There is, as one expects from a Kate Davies book, a historical grounding. It’s top notch. “A Brief History of Work with Wool,” the opening chapter, presents the story of Shetland wool from the Neolithic Period to the present in the space of five illustrated pages. That’s a lot of pasture to cover, but Davies’s writing is up to the task. Spare and crystalline, every detail tells. She has the academic’s love of solid facts, but the storyteller’s gift for conveying it memorably to a casual reader.
But the past isn’t the focus of Shetland Oo. At the heart of the book are 25 portraits in prose and photographs of those who now, in our time, lead lives wrapped up in Shetland wool. (All the photos in the gallery at the top of this post are by Tom Barr, from Shetland Oo.)
Some of the choices are expected and welcome. Equal time is given to both Jamieson’s of Shetland, and Jamieson & Smith, the most famous purveyors of Shetland wool yarns. And as a longtime Shetland fanboy, I instantly recognized a cohort of handknitting celebrities, including Donna Smith (she of the Baa-ble Hat), Ella Gordon (who also appears, as a model, in The Vintage Shetland Project), and Hazel Tindall.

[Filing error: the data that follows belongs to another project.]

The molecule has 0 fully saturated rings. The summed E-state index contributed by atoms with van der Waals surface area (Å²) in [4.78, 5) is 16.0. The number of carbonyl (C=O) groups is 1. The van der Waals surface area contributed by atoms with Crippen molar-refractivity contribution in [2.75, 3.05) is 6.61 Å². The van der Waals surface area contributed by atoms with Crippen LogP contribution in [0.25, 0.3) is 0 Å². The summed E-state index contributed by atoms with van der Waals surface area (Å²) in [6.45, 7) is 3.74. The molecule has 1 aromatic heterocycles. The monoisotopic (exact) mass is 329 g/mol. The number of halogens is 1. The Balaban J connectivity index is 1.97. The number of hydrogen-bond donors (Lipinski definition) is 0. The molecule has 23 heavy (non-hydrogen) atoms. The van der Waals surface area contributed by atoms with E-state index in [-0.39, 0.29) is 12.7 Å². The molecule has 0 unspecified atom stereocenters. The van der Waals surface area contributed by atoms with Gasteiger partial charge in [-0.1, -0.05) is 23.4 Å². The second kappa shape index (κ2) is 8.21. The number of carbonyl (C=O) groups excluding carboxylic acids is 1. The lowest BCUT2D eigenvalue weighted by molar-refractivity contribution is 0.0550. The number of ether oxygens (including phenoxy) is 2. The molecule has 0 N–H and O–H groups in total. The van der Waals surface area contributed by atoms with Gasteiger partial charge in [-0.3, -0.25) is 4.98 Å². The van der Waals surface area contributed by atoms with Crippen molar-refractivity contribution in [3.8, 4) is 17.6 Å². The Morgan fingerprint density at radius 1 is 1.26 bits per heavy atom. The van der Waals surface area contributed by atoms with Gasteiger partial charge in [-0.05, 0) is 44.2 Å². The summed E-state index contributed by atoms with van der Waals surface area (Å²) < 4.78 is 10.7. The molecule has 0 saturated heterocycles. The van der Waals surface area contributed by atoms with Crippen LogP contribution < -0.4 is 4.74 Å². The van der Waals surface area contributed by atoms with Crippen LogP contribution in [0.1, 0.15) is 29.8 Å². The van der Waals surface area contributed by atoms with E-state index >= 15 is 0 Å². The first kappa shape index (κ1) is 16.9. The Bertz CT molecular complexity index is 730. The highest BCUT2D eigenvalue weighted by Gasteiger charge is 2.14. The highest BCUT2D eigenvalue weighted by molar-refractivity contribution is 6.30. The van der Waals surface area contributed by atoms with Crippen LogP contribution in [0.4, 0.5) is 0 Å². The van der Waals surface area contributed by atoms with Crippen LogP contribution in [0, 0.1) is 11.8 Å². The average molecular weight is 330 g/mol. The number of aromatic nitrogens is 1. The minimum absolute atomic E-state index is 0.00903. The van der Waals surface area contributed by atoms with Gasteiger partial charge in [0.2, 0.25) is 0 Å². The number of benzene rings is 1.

The book makes a point, however, that there is more going on than knitting. The authors introduce us to sheep breeders and wool graders; the owner of a sheepskin tannery; handspinners and weavers; designers and producers of commercial knitwear; modern artists who use the wool as their medium; and organizations like the Shetland Livestock Marketing Group and GlobalYell, which aim to support and promote the farmers (the former) and artists (the latter). The final profile, fittingly, is of the Shetland PeerieMakkers, a volunteer group that has stepped in to help keep knitting (no longer a part of the formal curriculum) a part of life for Shetland’s schoolchildren.
Barr’s photography and Davies’s writing are well matched. Her verbal sketches are admiring, but never fawning or quaint; these are modern people, living modern lives. His photographs make something handsome, even elegant, out of a towering pile of wool bales or an industrial spinning machine; yet they never sugarcoat that working with wool is work—more often than not, very hard work.
Accounts of the islands often lean heavily towards presenting them as a misty, time-warped wonderland inhabited by elves. Slightly grumpy elves, perhaps; but still, on the whole, a picturesque people leading twinkly lives. There is none of that in Shetland Oo. Shetland is no fairy tale, say Barr and Davies; but it’s no less amazing for being real.
Real, and amazing (Photo by Tom Barr. Photographs in gallery at the top are ALSO by TOM BARR.)